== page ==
In other words, The Justice of Kings is a genre novel that puts the specific into the ritual of genre and sees what happens, assuming that we know what the ritual and its repetitions are, so that we can understand how they change focus because of who enacts them. While I was trying to come up with a way to describe what exactly I mean, I came across a Roger Ebert review of Carl Franklin’s 1992 noir, One False Move, that explains it perfectly. Ebert explains that the film “begins as a crime story and ends as a human story in which everything that happens depends on the personalities of the characters [...] And rarer still to find a story that subtly, insidiously gets us involved much more deeply than at first we realize, until at the end we’re torn by what happens—by what has to happen.”

This is exactly how The Justice of Kings works. Vonvalt, Bressinger, and Helena are in a world that’s defined by the trappings of dark fantasy and murder mysteries, but they react to it as full people. By the end of the book, Vonvalt loses his faith in justice as an absolute system of morality, Bressinger loses an arm, and Helena loses whatever’s left of her childhood. This doesn’t feel like a result of Justice, Magic, Violence, and Power as abstract concepts that act on the characters; instead it’s a consequence of how the characters react to these ideas as distinctive individuals.

Justice and violence, magic and dark fantasy, don’t supplant the rest of the story—if they did, the novel would just be a cookie-cutter necromancy/murder mystery affair. But these concepts are also just as important as anything else in the story. They’re the conditions under which everything happens and everyone must live—and when Vonvalt, Helena, and Bressinger push against them, they morph and distort and even betray.

The result is a story in which these big concepts feel as distinctive and malleable as the characters. The Justice of Kings isn’t interested in asking whether or not any of these concepts exist. The idea isn’t that the world is utterly devoid of meaning, or that these concepts are worthless. Rather, the book explores all the things these concepts can mean, and how they structure a framework that people must live in. This works so well because the actual characters, the people, are nuanced and specific themselves. Their choices actually mean something about who they are, so we can in turn think about how the story affects them. The Justice of Kings is a nuanced and specific story within its chosen subgenres (low/dark fantasy, overthrow of an empire, murder mystery); the story isn’t about the particular strictures of the plot and its political machinations, however, but about who, specifically, experiences them, makes them, and is brought down by them.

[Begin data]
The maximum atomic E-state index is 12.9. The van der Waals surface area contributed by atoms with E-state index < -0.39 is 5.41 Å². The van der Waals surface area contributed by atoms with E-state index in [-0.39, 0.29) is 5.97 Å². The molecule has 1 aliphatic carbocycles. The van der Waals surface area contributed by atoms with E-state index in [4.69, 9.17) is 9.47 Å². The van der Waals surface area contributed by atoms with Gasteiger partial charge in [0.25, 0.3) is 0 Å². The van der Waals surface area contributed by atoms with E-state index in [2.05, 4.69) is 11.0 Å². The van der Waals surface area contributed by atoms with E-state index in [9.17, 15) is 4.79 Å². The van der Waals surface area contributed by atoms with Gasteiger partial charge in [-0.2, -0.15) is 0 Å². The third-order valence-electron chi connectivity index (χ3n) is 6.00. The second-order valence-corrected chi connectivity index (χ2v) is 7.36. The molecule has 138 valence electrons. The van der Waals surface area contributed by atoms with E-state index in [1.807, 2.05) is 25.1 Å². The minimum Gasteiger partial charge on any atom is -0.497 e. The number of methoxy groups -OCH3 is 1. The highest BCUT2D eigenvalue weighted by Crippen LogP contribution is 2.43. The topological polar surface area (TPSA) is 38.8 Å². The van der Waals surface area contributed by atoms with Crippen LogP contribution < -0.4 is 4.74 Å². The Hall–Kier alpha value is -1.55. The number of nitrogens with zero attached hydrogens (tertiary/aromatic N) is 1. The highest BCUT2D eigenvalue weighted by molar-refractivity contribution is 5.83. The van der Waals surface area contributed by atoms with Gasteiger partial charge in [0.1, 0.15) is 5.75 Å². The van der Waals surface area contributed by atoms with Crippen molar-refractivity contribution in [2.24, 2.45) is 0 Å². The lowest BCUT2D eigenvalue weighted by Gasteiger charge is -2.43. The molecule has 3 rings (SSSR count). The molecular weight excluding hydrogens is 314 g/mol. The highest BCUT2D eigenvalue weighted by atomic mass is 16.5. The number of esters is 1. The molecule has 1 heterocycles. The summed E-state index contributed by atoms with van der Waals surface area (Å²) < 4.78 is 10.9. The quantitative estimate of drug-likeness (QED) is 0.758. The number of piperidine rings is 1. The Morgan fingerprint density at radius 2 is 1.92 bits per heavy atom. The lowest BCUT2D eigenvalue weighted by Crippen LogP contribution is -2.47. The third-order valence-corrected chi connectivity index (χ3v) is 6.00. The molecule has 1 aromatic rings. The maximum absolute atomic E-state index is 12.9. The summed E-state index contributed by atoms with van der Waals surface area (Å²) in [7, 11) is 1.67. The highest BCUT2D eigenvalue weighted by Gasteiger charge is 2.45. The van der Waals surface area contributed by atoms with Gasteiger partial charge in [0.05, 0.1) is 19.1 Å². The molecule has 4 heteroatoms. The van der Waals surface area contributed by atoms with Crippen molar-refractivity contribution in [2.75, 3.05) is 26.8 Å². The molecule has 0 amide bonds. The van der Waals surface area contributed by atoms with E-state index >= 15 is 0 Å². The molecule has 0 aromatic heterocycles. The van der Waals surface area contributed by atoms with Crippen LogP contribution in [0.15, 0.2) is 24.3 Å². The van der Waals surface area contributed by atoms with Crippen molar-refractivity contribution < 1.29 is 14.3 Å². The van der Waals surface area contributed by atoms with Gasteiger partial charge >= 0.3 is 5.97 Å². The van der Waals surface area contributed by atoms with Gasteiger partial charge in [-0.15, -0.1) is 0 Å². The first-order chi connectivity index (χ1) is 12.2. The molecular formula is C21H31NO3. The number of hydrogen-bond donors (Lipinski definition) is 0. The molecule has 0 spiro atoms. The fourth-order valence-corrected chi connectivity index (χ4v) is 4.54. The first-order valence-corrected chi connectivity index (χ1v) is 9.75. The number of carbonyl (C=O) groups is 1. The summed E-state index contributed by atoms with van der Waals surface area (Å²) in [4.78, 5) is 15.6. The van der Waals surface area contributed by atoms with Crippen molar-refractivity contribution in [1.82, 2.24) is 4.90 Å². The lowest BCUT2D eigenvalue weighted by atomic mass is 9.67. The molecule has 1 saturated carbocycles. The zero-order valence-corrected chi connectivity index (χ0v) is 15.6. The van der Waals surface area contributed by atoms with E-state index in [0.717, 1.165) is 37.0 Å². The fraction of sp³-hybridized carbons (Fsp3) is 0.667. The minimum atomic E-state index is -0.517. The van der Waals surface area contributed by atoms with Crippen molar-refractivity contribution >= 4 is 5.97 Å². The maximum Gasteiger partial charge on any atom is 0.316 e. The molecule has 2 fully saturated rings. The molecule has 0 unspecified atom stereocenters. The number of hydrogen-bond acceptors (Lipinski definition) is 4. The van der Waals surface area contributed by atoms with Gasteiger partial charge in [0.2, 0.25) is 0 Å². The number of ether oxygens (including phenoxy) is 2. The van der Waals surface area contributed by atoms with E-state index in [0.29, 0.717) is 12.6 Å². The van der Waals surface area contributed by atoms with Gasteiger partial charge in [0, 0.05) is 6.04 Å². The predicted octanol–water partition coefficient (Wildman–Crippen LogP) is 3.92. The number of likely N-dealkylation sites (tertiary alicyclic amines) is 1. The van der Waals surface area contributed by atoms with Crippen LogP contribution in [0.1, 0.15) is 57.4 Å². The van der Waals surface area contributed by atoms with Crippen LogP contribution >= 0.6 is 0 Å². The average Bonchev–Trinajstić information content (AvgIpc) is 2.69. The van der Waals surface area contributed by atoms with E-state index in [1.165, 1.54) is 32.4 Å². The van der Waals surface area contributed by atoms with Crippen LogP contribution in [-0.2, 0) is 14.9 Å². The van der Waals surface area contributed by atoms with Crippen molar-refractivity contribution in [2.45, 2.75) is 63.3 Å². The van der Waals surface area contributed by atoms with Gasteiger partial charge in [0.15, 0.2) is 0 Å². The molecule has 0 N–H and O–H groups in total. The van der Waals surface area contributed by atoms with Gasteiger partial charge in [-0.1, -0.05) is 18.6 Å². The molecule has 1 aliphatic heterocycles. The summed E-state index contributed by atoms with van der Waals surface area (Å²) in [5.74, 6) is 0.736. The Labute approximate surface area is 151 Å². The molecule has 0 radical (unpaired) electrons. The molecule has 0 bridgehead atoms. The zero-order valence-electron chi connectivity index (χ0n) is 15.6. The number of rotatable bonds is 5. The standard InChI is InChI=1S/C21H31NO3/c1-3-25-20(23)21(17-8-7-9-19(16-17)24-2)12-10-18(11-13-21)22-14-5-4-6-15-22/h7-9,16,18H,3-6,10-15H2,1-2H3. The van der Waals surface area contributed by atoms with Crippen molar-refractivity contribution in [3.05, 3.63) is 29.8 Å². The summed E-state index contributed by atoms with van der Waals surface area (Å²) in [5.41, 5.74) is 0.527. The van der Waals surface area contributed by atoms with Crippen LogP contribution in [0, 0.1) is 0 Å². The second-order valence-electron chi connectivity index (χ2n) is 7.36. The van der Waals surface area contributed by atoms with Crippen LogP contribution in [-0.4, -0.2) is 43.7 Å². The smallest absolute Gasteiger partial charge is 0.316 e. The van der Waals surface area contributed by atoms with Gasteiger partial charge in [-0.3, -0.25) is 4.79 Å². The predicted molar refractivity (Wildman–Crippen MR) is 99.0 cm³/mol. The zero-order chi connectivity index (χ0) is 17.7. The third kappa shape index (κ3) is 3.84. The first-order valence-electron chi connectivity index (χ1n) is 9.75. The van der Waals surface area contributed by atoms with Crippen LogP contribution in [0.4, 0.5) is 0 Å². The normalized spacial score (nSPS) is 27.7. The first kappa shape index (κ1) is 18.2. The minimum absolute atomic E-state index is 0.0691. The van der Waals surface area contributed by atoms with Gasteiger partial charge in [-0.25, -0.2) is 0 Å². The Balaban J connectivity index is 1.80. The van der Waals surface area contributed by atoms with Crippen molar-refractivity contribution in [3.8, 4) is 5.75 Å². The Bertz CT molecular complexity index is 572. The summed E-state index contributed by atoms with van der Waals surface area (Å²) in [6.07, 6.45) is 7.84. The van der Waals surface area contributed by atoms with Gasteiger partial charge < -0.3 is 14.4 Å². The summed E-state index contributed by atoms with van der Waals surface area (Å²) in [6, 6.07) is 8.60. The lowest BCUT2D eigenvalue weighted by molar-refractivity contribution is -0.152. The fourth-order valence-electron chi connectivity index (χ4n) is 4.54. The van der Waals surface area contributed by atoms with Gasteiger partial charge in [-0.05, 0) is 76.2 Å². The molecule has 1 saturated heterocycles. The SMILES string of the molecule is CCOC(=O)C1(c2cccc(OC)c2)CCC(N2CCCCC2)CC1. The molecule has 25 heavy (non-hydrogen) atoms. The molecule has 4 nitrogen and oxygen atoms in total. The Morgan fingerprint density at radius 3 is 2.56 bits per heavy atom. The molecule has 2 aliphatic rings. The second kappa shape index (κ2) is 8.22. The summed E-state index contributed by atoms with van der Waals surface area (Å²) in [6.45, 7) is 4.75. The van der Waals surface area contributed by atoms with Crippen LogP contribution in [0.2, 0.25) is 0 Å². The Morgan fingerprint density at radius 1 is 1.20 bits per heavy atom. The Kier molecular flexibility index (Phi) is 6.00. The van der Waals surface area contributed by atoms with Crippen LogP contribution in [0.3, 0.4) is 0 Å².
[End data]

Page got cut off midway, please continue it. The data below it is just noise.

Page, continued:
The people of The Justice of Kings are real—difficult, frustrating, lovable, and full. Genre doesn’t make their choices for them. And neither does an overarching concept of justice, and this is at the heart of what the novel’s really interested in. Justice isn’t a source of allegorical meaning that decides who people are, what they believe, and what happens to them as a result. This is never really up for debate, even though Vonvalt spends the novel trying to salvage his sense of justice as an unimpeachable idea beyond the whims of human greed, power, vengeance, and hatred. The novel asks questions about what it means when justice as a concept breaks down, and in turn about what it means to do the right thing—and how to determine what that is, if you can at all.

Roy Salzman-Cohen is a graduate student in New York studying Homeric Greek, tragedy, and fantasy and science fiction. He loves writing goofy fantasy noir (especially when it involves love letters), the Shield of Achilles, contract bridge, and seedy diners. He runs RPGs at